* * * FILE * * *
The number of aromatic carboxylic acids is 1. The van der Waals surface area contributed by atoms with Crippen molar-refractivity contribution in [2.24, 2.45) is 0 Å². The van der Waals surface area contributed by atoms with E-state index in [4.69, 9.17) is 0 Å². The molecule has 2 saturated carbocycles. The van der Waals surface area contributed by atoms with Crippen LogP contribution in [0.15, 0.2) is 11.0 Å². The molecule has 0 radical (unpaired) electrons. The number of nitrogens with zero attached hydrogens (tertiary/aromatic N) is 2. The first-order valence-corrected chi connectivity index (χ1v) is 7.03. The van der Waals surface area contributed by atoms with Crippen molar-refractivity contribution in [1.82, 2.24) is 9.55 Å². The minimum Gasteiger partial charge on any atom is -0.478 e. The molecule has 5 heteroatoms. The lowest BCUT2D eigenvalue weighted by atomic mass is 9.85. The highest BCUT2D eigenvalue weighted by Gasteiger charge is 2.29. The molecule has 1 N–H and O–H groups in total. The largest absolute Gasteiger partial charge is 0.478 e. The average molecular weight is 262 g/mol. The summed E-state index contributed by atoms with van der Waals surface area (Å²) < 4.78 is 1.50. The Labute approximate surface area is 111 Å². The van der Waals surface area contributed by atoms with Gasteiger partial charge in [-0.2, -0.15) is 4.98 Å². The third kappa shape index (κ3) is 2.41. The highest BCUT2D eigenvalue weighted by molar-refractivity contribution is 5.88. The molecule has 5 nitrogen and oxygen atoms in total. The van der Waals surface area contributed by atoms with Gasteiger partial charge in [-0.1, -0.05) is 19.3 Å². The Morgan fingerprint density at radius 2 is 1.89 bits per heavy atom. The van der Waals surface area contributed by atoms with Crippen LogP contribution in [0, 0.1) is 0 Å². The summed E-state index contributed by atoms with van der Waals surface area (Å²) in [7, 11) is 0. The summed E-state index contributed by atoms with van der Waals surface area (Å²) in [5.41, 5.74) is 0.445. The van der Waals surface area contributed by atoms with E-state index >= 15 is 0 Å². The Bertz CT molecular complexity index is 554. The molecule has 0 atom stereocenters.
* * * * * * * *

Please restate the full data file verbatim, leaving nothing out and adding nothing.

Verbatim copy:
The number of aromatic carboxylic acids is 1. The van der Waals surface area contributed by atoms with Crippen molar-refractivity contribution in [2.24, 2.45) is 0 Å². The van der Waals surface area contributed by atoms with E-state index in [4.69, 9.17) is 0 Å². The molecule has 2 saturated carbocycles. The van der Waals surface area contributed by atoms with Crippen LogP contribution in [0.15, 0.2) is 11.0 Å². The molecule has 0 radical (unpaired) electrons. The number of nitrogens with zero attached hydrogens (tertiary/aromatic N) is 2. The first-order valence-corrected chi connectivity index (χ1v) is 7.03. The van der Waals surface area contributed by atoms with Crippen molar-refractivity contribution in [1.82, 2.24) is 9.55 Å². The minimum Gasteiger partial charge on any atom is -0.478 e. The molecule has 5 heteroatoms. The lowest BCUT2D eigenvalue weighted by atomic mass is 9.85. The highest BCUT2D eigenvalue weighted by Gasteiger charge is 2.29. The molecule has 1 N–H and O–H groups in total. The largest absolute Gasteiger partial charge is 0.478 e. The average molecular weight is 262 g/mol. The summed E-state index contributed by atoms with van der Waals surface area (Å²) < 4.78 is 1.50. The Labute approximate surface area is 111 Å². The van der Waals surface area contributed by atoms with Gasteiger partial charge in [-0.2, -0.15) is 4.98 Å². The third kappa shape index (κ3) is 2.41. The highest BCUT2D eigenvalue weighted by molar-refractivity contribution is 5.88. The molecule has 5 nitrogen and oxygen atoms in total. The van der Waals surface area contributed by atoms with Gasteiger partial charge in [-0.1, -0.05) is 19.3 Å². The Morgan fingerprint density at radius 2 is 1.89 bits per heavy atom. The van der Waals surface area contributed by atoms with Crippen LogP contribution in [0, 0.1) is 0 Å². The summed E-state index contributed by atoms with van der Waals surface area (Å²) in [7, 11) is 0. The summed E-state index contributed by atoms with van der Waals surface area (Å²) in [5.41, 5.74) is 0.445. The van der Waals surface area contributed by atoms with E-state index >= 15 is 0 Å². The Bertz CT molecular complexity index is 554. The molecule has 0 atom stereocenters.